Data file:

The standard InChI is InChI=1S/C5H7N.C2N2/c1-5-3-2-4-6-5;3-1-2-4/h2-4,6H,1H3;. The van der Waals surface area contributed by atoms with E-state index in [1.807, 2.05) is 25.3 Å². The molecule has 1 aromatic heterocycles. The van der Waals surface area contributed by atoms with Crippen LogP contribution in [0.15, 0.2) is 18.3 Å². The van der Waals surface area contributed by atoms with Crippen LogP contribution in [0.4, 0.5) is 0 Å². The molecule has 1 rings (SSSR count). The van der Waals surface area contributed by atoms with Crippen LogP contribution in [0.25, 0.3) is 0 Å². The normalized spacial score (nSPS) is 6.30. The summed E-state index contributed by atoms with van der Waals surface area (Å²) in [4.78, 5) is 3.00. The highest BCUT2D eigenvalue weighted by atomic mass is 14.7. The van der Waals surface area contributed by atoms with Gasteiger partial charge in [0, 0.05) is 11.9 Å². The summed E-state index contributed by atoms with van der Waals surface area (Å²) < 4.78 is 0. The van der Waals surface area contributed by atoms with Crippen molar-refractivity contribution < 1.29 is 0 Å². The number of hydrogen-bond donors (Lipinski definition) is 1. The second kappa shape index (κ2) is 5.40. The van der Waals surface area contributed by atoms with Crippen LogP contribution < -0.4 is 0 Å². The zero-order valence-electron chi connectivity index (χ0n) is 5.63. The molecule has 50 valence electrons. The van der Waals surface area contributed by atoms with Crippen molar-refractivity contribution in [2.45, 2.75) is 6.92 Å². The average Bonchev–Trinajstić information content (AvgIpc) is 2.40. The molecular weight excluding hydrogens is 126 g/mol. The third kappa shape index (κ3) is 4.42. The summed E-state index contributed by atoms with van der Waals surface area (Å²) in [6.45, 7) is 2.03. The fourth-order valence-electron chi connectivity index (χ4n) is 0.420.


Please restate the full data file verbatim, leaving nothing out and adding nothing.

The standard InChI is InChI=1S/C5H7N.C2N2/c1-5-3-2-4-6-5;3-1-2-4/h2-4,6H,1H3;. The van der Waals surface area contributed by atoms with E-state index in [1.807, 2.05) is 25.3 Å². The molecule has 1 aromatic heterocycles. The van der Waals surface area contributed by atoms with Crippen LogP contribution in [0.15, 0.2) is 18.3 Å². The van der Waals surface area contributed by atoms with Crippen LogP contribution in [0.4, 0.5) is 0 Å². The molecule has 1 rings (SSSR count). The van der Waals surface area contributed by atoms with Crippen LogP contribution in [0.25, 0.3) is 0 Å². The normalized spacial score (nSPS) is 6.30. The summed E-state index contributed by atoms with van der Waals surface area (Å²) in [4.78, 5) is 3.00. The highest BCUT2D eigenvalue weighted by atomic mass is 14.7. The van der Waals surface area contributed by atoms with Gasteiger partial charge in [0, 0.05) is 11.9 Å². The summed E-state index contributed by atoms with van der Waals surface area (Å²) < 4.78 is 0. The van der Waals surface area contributed by atoms with Crippen molar-refractivity contribution < 1.29 is 0 Å². The number of hydrogen-bond donors (Lipinski definition) is 1. The second kappa shape index (κ2) is 5.40. The van der Waals surface area contributed by atoms with Crippen LogP contribution < -0.4 is 0 Å². The zero-order valence-electron chi connectivity index (χ0n) is 5.63. The molecule has 50 valence electrons. The van der Waals surface area contributed by atoms with Crippen molar-refractivity contribution in [2.45, 2.75) is 6.92 Å². The average Bonchev–Trinajstić information content (AvgIpc) is 2.40. The molecular weight excluding hydrogens is 126 g/mol. The third kappa shape index (κ3) is 4.42. The summed E-state index contributed by atoms with van der Waals surface area (Å²) in [6.45, 7) is 2.03. The fourth-order valence-electron chi connectivity index (χ4n) is 0.420.